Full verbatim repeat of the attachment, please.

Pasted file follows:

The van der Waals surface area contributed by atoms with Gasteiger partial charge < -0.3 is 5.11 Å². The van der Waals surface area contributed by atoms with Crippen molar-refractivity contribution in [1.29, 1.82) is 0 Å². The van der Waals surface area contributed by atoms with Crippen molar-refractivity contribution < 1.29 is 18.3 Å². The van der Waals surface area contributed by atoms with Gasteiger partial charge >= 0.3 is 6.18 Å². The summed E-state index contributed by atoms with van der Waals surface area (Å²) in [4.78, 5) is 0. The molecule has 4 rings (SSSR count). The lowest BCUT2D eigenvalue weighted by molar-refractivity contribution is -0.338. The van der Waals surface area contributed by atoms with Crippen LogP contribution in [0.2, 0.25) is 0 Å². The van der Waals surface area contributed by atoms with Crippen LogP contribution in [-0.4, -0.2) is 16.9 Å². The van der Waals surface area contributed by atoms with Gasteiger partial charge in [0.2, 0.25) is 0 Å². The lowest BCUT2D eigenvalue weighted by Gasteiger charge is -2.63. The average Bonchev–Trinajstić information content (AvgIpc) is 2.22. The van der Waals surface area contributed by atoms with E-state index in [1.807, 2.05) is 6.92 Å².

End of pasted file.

The van der Waals surface area contributed by atoms with Gasteiger partial charge < -0.3 is 5.11 Å². The van der Waals surface area contributed by atoms with Crippen molar-refractivity contribution in [1.29, 1.82) is 0 Å². The van der Waals surface area contributed by atoms with Crippen molar-refractivity contribution < 1.29 is 18.3 Å². The van der Waals surface area contributed by atoms with Gasteiger partial charge >= 0.3 is 6.18 Å². The summed E-state index contributed by atoms with van der Waals surface area (Å²) in [4.78, 5) is 0. The molecule has 4 rings (SSSR count). The lowest BCUT2D eigenvalue weighted by molar-refractivity contribution is -0.338. The van der Waals surface area contributed by atoms with Crippen LogP contribution in [0.2, 0.25) is 0 Å². The van der Waals surface area contributed by atoms with Crippen LogP contribution in [-0.4, -0.2) is 16.9 Å². The van der Waals surface area contributed by atoms with Gasteiger partial charge in [0.2, 0.25) is 0 Å². The lowest BCUT2D eigenvalue weighted by Gasteiger charge is -2.63. The average Bonchev–Trinajstić information content (AvgIpc) is 2.22. The van der Waals surface area contributed by atoms with E-state index in [1.807, 2.05) is 6.92 Å².